radio guidance

radio guidance

[′rād·ē·ō ′gīd·əns]
(electronics)
Guidance of a flight-borne missile or other vehicle from a ground station by means of radio signals.
McGraw-Hill Dictionary of Scientific & Technical Terms, 6E, Copyright © 2003 by The McGraw-Hill Companies, Inc.
References in periodicals archive ?
Meanwhile, she developed a radio guidance system, which later formed the basis of Bluetooth wireless technology.
Bombshell: The Hedy Lamarr Story, which Sarandon has executive produced, tells the story of the title actor's life but focuses on her talents as an inventor most notably, for developing a radio guidance system during World War II that became the basis of Bluetooth and Wi-Fi technology.
The achievement of the required hardware reliability called for development of multi-channel, independent, failure-survival, flight control systems and extensive monitoring of radio guidance elements and protection of the radio environment.
He is talking about radio guidance systems, poll tax, Syria and yacht racing.
At the beginning of WWII, I co-developed a radio guidance system for Allied torpedoes using frequency hopping, for which I was inducted into the National Inventor Hall of Fame in 2014.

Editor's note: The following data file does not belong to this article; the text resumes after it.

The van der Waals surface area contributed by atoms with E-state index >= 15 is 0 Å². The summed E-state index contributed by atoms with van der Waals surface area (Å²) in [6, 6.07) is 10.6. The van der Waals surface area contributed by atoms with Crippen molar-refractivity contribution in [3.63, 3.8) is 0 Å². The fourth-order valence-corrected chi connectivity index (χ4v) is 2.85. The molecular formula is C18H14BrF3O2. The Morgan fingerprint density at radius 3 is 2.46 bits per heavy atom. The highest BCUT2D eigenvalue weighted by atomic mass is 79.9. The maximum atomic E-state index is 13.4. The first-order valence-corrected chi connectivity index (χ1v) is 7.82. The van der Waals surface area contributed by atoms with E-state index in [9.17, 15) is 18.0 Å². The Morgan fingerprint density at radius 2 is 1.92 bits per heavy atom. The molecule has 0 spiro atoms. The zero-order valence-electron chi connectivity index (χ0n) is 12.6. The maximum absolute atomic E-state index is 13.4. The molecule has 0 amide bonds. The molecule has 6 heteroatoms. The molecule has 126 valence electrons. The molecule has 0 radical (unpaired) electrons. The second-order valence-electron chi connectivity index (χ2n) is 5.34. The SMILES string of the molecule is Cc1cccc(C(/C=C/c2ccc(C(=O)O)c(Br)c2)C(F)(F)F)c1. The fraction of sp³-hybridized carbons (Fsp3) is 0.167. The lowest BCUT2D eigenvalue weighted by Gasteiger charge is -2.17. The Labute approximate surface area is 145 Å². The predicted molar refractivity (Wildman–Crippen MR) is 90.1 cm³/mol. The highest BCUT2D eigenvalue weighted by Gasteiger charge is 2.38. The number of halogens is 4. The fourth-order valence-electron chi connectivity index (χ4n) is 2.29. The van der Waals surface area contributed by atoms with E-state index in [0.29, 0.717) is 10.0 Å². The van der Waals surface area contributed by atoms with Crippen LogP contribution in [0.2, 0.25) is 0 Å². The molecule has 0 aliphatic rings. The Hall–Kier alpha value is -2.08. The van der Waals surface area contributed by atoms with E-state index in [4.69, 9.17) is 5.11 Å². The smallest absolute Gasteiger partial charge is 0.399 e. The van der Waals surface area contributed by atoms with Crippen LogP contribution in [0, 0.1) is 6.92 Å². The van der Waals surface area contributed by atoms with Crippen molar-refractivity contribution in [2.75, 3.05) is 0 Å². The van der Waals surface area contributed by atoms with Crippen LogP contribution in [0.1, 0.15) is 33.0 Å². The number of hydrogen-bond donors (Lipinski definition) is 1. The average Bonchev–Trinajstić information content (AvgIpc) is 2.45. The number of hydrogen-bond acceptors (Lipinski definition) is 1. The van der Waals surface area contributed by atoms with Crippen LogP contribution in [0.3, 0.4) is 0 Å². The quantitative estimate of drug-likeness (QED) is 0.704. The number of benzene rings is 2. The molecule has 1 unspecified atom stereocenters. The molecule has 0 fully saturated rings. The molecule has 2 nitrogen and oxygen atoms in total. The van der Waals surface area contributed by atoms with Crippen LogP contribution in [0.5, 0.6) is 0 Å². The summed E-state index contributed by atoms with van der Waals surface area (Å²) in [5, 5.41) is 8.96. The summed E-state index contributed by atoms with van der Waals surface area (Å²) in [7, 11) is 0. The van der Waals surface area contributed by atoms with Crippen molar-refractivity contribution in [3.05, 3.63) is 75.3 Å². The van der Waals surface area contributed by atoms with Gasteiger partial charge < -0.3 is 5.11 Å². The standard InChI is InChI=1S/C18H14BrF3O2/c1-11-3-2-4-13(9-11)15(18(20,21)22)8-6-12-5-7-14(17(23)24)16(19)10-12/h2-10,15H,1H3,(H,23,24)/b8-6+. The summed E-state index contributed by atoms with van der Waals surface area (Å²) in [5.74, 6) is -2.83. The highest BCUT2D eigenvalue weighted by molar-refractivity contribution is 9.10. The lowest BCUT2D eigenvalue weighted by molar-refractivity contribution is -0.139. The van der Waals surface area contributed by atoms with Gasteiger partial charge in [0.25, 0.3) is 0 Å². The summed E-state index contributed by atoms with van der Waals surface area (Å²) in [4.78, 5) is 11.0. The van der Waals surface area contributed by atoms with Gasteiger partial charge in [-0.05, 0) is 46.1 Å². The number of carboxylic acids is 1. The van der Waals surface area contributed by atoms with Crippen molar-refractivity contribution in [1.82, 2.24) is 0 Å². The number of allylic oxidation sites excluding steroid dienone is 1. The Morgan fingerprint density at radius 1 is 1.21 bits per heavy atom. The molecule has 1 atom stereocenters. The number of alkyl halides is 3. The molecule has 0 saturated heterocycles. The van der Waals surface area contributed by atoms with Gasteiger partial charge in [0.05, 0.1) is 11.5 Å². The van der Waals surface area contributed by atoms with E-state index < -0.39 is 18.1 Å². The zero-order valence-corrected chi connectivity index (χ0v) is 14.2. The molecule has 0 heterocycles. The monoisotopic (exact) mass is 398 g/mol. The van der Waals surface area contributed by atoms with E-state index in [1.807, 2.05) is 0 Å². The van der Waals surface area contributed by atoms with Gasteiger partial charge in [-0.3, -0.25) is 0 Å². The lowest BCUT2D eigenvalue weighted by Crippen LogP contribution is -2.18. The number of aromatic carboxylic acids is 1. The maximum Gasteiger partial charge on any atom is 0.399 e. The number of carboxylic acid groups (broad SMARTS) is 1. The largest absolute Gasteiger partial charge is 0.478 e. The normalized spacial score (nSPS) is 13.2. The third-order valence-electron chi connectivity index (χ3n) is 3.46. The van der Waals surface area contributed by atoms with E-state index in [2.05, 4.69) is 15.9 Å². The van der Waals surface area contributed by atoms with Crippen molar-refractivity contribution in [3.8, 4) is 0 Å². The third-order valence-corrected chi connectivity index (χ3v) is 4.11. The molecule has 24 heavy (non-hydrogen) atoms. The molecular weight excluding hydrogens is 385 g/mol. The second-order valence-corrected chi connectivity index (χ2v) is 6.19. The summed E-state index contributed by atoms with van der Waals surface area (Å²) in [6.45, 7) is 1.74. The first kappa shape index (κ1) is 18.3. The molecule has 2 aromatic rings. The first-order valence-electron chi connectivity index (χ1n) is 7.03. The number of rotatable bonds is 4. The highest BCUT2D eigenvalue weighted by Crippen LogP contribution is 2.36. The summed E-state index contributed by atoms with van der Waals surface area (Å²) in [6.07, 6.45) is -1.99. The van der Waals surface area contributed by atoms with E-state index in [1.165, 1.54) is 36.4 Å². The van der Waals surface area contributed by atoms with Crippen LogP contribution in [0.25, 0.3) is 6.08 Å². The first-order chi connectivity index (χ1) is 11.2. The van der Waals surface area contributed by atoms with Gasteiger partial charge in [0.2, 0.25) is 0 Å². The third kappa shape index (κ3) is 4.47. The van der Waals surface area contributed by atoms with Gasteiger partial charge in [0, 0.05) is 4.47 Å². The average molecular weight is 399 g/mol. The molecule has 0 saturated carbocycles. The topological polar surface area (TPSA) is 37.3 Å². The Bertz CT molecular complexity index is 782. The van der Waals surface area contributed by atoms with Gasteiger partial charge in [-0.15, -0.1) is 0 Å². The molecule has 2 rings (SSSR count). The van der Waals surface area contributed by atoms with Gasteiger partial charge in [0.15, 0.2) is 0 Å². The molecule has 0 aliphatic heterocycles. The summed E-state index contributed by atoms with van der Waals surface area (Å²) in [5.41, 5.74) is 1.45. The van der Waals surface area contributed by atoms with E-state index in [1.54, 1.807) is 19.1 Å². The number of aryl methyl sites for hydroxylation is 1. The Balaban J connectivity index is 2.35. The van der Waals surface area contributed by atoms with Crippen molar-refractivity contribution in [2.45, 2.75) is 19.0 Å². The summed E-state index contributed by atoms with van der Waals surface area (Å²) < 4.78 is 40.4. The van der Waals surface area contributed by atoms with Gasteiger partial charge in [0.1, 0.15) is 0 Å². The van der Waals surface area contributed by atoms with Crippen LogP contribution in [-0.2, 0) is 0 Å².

In his book Top Secret ULTRA, he stated flatly "ULTRA never mentioned Coventry" Interrogations of captured German air crews disclosed that a major attack was scheduled for the night of the November full moon, code-named "Moonlight Sonata." Analysis of German radio guidance beams pointed to Coventry, Wolverhampton, and London as possible targets.
The success of radio guidance in the case of the Falanga may have encouraged development of the 31.8 kg, tube launched, similarly guided KBM 9Ml14 Kokon (AT-6), which was introduced as its replacement in 1978 and has a four km range.
The KBM philosophy is that radio guidance removes the traditional restrictions on missile range and flight speed imposed by the use of trailing wires.